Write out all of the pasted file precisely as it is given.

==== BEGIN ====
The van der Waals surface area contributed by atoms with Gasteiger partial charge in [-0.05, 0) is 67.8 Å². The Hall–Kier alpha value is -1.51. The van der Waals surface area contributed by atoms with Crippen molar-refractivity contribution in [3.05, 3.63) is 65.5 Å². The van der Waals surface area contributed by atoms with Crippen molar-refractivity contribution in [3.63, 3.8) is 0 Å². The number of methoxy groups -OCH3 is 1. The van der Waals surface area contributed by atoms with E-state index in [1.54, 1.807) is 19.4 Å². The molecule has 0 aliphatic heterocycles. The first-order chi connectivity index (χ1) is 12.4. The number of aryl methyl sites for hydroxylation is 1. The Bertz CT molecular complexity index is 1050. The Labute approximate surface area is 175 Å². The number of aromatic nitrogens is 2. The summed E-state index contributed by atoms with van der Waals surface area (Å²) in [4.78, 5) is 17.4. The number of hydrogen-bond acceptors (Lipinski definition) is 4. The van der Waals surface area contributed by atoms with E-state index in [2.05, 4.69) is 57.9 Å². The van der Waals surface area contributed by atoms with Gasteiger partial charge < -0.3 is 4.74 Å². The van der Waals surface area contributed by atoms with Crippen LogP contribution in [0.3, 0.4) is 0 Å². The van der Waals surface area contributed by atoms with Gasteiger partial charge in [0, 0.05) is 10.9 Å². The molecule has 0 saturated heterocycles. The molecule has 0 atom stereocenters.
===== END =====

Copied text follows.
The van der Waals surface area contributed by atoms with Gasteiger partial charge in [-0.05, 0) is 67.8 Å². The Hall–Kier alpha value is -1.51. The van der Waals surface area contributed by atoms with Crippen molar-refractivity contribution in [3.05, 3.63) is 65.5 Å². The van der Waals surface area contributed by atoms with Crippen molar-refractivity contribution in [3.63, 3.8) is 0 Å². The number of methoxy groups -OCH3 is 1. The van der Waals surface area contributed by atoms with E-state index in [1.54, 1.807) is 19.4 Å². The molecule has 0 aliphatic heterocycles. The first-order chi connectivity index (χ1) is 12.4. The number of aryl methyl sites for hydroxylation is 1. The Bertz CT molecular complexity index is 1050. The Labute approximate surface area is 175 Å². The number of aromatic nitrogens is 2. The summed E-state index contributed by atoms with van der Waals surface area (Å²) in [4.78, 5) is 17.4. The number of hydrogen-bond acceptors (Lipinski definition) is 4. The van der Waals surface area contributed by atoms with E-state index in [2.05, 4.69) is 57.9 Å². The van der Waals surface area contributed by atoms with Gasteiger partial charge < -0.3 is 4.74 Å². The van der Waals surface area contributed by atoms with Crippen LogP contribution in [0.3, 0.4) is 0 Å². The van der Waals surface area contributed by atoms with Gasteiger partial charge in [0, 0.05) is 10.9 Å². The molecule has 0 saturated heterocycles. The molecule has 0 atom stereocenters.